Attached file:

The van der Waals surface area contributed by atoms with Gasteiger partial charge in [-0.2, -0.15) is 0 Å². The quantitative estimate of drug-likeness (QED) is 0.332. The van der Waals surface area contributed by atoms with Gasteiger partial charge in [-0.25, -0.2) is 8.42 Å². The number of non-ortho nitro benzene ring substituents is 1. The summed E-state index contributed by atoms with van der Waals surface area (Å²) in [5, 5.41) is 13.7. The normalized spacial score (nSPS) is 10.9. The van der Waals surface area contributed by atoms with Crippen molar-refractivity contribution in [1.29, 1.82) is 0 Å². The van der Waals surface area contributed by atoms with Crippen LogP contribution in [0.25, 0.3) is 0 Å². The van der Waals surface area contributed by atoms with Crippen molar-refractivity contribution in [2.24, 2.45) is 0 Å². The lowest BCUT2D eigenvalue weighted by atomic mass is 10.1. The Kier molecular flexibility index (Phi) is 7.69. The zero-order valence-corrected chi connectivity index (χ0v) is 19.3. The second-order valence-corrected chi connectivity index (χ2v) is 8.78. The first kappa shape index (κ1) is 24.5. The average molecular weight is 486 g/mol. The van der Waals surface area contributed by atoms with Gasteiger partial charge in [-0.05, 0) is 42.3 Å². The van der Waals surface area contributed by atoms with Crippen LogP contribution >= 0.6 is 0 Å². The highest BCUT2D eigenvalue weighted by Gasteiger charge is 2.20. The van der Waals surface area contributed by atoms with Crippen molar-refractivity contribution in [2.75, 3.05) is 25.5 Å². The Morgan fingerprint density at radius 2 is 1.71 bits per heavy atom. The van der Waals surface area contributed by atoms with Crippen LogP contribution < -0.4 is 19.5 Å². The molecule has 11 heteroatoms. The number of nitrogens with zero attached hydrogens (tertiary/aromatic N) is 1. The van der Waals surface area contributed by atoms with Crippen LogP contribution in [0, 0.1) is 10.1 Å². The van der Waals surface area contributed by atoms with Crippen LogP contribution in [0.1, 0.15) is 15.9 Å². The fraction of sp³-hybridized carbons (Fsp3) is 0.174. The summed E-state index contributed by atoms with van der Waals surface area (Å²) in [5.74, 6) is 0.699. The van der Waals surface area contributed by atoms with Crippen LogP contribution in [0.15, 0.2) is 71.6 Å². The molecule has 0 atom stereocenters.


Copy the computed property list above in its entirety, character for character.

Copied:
The van der Waals surface area contributed by atoms with Gasteiger partial charge in [-0.2, -0.15) is 0 Å². The quantitative estimate of drug-likeness (QED) is 0.332. The van der Waals surface area contributed by atoms with Gasteiger partial charge in [-0.25, -0.2) is 8.42 Å². The number of non-ortho nitro benzene ring substituents is 1. The summed E-state index contributed by atoms with van der Waals surface area (Å²) in [5, 5.41) is 13.7. The normalized spacial score (nSPS) is 10.9. The van der Waals surface area contributed by atoms with Crippen molar-refractivity contribution in [1.29, 1.82) is 0 Å². The van der Waals surface area contributed by atoms with Crippen LogP contribution in [0.25, 0.3) is 0 Å². The van der Waals surface area contributed by atoms with Crippen molar-refractivity contribution in [2.24, 2.45) is 0 Å². The lowest BCUT2D eigenvalue weighted by atomic mass is 10.1. The Kier molecular flexibility index (Phi) is 7.69. The zero-order valence-corrected chi connectivity index (χ0v) is 19.3. The second-order valence-corrected chi connectivity index (χ2v) is 8.78. The first kappa shape index (κ1) is 24.5. The average molecular weight is 486 g/mol. The van der Waals surface area contributed by atoms with Gasteiger partial charge in [-0.05, 0) is 42.3 Å². The van der Waals surface area contributed by atoms with Crippen LogP contribution >= 0.6 is 0 Å². The highest BCUT2D eigenvalue weighted by Gasteiger charge is 2.20. The van der Waals surface area contributed by atoms with Crippen molar-refractivity contribution in [2.75, 3.05) is 25.5 Å². The Morgan fingerprint density at radius 2 is 1.71 bits per heavy atom. The van der Waals surface area contributed by atoms with Crippen LogP contribution < -0.4 is 19.5 Å². The molecule has 11 heteroatoms. The number of nitrogens with zero attached hydrogens (tertiary/aromatic N) is 1. The van der Waals surface area contributed by atoms with Crippen LogP contribution in [0, 0.1) is 10.1 Å². The van der Waals surface area contributed by atoms with Crippen LogP contribution in [0.1, 0.15) is 15.9 Å². The fraction of sp³-hybridized carbons (Fsp3) is 0.174. The summed E-state index contributed by atoms with van der Waals surface area (Å²) in [5.74, 6) is 0.699. The van der Waals surface area contributed by atoms with Crippen LogP contribution in [0.15, 0.2) is 71.6 Å². The molecule has 0 atom stereocenters.